Stunning Manhattan Loft Makes Genius Use of Tiny Space
When it comes to apartments in Manhattan, you’ve often got to be creative with the space you’ve got. Specht Harpman transformed a claustrophobic, dark micro-loft in Manhattan into a four-level living space that looks far larger than it actually is.
The first level features a small bathroom and a space-saving kitchen with wrap-around counters that extend around into the living space.
The living room occupies the home’s second level and makes clever use of the staircase by incorporating multiple storage cubbies and drawers. This solution keeps the space uncluttered and open, while the open staircase with cables running from the stairs to the very top of the apartment provide a sense of continuity.
The third level of the home is occupied by a serene sleeping area. The lofted bed nook looks out over the living room below. Another staircase offers even more under-stair storage compartments and leads up to the fourth level: a grassy rooftop terrace.
The micro-loft makes exceptionally smart use of the very little space it occupies, balancing wide open spaces – like a couple of tall, blank walls – with compact details. The light walls and dark floors give the apartment a timeless, classic look while the unique layout is thoroughly modern.
“This apartment was one of the most unusual residential renovation projects we’ve ever been involved with. Located at the top of a brownstone on Manhattan’s Upper West Side, the footprint was a tiny 425 square feet, but the space stretched vertically for approximately 25 feet, and had access to a roof terrace. As it existed, the arrangement was so awkward that there wasn’t even a reasonable place to locate a bed or a couch.”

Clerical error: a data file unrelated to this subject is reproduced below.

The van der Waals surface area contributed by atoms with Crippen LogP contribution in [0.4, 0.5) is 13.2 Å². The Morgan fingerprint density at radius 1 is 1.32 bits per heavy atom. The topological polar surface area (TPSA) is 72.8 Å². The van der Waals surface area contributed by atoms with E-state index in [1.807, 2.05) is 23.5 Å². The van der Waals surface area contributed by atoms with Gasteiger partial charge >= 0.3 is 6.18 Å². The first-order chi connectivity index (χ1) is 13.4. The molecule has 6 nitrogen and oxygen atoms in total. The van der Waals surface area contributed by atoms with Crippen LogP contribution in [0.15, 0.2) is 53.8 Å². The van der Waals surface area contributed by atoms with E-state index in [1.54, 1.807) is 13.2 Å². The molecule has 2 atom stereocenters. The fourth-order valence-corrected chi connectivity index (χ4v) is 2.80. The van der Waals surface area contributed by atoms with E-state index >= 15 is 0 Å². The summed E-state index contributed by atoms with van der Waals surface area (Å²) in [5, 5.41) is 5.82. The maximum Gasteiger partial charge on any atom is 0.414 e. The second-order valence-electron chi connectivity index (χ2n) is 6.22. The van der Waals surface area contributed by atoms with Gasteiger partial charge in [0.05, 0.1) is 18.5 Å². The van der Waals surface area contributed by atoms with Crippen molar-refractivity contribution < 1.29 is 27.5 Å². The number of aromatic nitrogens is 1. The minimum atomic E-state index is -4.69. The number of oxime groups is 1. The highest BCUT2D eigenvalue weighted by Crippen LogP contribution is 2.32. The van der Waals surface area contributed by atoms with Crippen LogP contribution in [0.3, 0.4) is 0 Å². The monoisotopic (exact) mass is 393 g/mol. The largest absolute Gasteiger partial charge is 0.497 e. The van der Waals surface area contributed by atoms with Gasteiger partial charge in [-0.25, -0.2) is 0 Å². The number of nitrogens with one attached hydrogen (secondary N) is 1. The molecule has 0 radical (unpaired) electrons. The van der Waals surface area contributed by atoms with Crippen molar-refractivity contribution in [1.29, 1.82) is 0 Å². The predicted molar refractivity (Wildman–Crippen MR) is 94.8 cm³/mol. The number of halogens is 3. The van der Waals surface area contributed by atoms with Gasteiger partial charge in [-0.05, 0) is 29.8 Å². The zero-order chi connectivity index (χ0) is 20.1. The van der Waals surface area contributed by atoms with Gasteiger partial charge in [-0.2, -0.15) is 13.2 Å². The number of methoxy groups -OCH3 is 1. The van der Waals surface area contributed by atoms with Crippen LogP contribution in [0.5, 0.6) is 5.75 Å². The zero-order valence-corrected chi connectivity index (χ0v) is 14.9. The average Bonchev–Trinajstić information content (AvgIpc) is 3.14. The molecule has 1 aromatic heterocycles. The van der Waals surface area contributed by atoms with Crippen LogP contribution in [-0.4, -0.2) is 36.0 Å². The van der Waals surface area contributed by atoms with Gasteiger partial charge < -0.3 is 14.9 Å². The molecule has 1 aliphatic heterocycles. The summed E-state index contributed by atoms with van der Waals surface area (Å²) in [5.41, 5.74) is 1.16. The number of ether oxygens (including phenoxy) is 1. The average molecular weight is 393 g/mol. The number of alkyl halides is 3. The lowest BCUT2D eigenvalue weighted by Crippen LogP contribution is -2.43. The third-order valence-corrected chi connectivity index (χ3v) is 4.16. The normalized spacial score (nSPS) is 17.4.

“Our solution created four separate ‘living platforms’ inserted within the space that provide room for all the essentials and still allow the apartment to feel open and light-filled. The lowest level is an entry and kitchen space, and a few steps up is the main living area. Above the living area is a cantilevered bed pavilion that projects out into the main space, supported on steel beams. A final stair leads up to a roof garden. All the spaces flow into one another, and the idea of distinct ‘rooms’ is dissolved; in fact, the only door within the space is the one into the bathroom.”
“Given the miniscule size of the apartment, every inch of space is put to use. Stairs are not merely for circulation through the apartment, but feature built-in storage cabinetry and drawers below. The main bath and shower, in fact, are also built below the primary staircase. The kitchen features fully concealed appliances, flip up high storage units for easy access, and a countertop that wraps into the main living space, becoming a virtual ‘hearth’ with built-in entertainment system. There are no traditional closets in the entire apartment.”